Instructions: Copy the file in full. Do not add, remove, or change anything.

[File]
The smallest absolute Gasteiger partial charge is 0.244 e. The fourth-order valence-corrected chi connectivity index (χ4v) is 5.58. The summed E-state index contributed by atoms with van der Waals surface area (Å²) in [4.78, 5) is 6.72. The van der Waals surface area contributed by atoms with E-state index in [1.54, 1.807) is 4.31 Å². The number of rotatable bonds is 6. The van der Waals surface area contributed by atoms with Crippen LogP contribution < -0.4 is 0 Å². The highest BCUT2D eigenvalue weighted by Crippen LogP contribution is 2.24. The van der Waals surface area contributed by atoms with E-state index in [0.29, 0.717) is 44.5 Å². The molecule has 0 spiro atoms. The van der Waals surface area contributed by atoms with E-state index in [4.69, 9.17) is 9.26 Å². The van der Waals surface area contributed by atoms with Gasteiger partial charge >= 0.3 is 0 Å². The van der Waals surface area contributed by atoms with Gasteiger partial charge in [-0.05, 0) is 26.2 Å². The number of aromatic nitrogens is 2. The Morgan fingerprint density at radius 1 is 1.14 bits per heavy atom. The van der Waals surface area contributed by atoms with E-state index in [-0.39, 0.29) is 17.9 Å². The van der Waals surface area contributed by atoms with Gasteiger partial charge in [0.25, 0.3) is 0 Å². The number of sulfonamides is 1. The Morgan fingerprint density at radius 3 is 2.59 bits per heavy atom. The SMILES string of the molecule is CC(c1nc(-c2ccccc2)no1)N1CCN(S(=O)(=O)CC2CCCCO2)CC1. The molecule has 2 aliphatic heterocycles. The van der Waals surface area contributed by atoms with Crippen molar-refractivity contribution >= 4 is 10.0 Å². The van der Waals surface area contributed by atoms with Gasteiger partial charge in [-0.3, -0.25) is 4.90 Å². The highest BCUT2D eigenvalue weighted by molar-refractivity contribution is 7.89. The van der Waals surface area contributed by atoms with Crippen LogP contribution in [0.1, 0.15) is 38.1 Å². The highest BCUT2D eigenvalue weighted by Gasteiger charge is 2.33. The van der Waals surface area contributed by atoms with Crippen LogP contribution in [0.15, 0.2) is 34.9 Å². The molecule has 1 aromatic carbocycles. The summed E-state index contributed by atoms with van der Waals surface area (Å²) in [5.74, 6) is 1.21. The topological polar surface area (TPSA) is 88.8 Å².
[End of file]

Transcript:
The smallest absolute Gasteiger partial charge is 0.244 e. The fourth-order valence-corrected chi connectivity index (χ4v) is 5.58. The summed E-state index contributed by atoms with van der Waals surface area (Å²) in [4.78, 5) is 6.72. The van der Waals surface area contributed by atoms with E-state index in [1.54, 1.807) is 4.31 Å². The number of rotatable bonds is 6. The van der Waals surface area contributed by atoms with Crippen LogP contribution < -0.4 is 0 Å². The highest BCUT2D eigenvalue weighted by Crippen LogP contribution is 2.24. The van der Waals surface area contributed by atoms with E-state index in [0.29, 0.717) is 44.5 Å². The molecule has 0 spiro atoms. The van der Waals surface area contributed by atoms with E-state index in [4.69, 9.17) is 9.26 Å². The van der Waals surface area contributed by atoms with Gasteiger partial charge >= 0.3 is 0 Å². The van der Waals surface area contributed by atoms with Gasteiger partial charge in [-0.05, 0) is 26.2 Å². The number of aromatic nitrogens is 2. The Morgan fingerprint density at radius 1 is 1.14 bits per heavy atom. The van der Waals surface area contributed by atoms with E-state index in [-0.39, 0.29) is 17.9 Å². The van der Waals surface area contributed by atoms with Gasteiger partial charge in [0.25, 0.3) is 0 Å². The number of sulfonamides is 1. The Morgan fingerprint density at radius 3 is 2.59 bits per heavy atom. The SMILES string of the molecule is CC(c1nc(-c2ccccc2)no1)N1CCN(S(=O)(=O)CC2CCCCO2)CC1. The molecule has 2 aliphatic heterocycles. The van der Waals surface area contributed by atoms with Crippen molar-refractivity contribution >= 4 is 10.0 Å². The van der Waals surface area contributed by atoms with Gasteiger partial charge in [-0.3, -0.25) is 4.90 Å². The highest BCUT2D eigenvalue weighted by molar-refractivity contribution is 7.89. The van der Waals surface area contributed by atoms with Crippen LogP contribution in [0.1, 0.15) is 38.1 Å². The highest BCUT2D eigenvalue weighted by Gasteiger charge is 2.33. The van der Waals surface area contributed by atoms with Crippen LogP contribution in [0.15, 0.2) is 34.9 Å². The molecule has 1 aromatic carbocycles. The summed E-state index contributed by atoms with van der Waals surface area (Å²) in [5.74, 6) is 1.21. The topological polar surface area (TPSA) is 88.8 Å².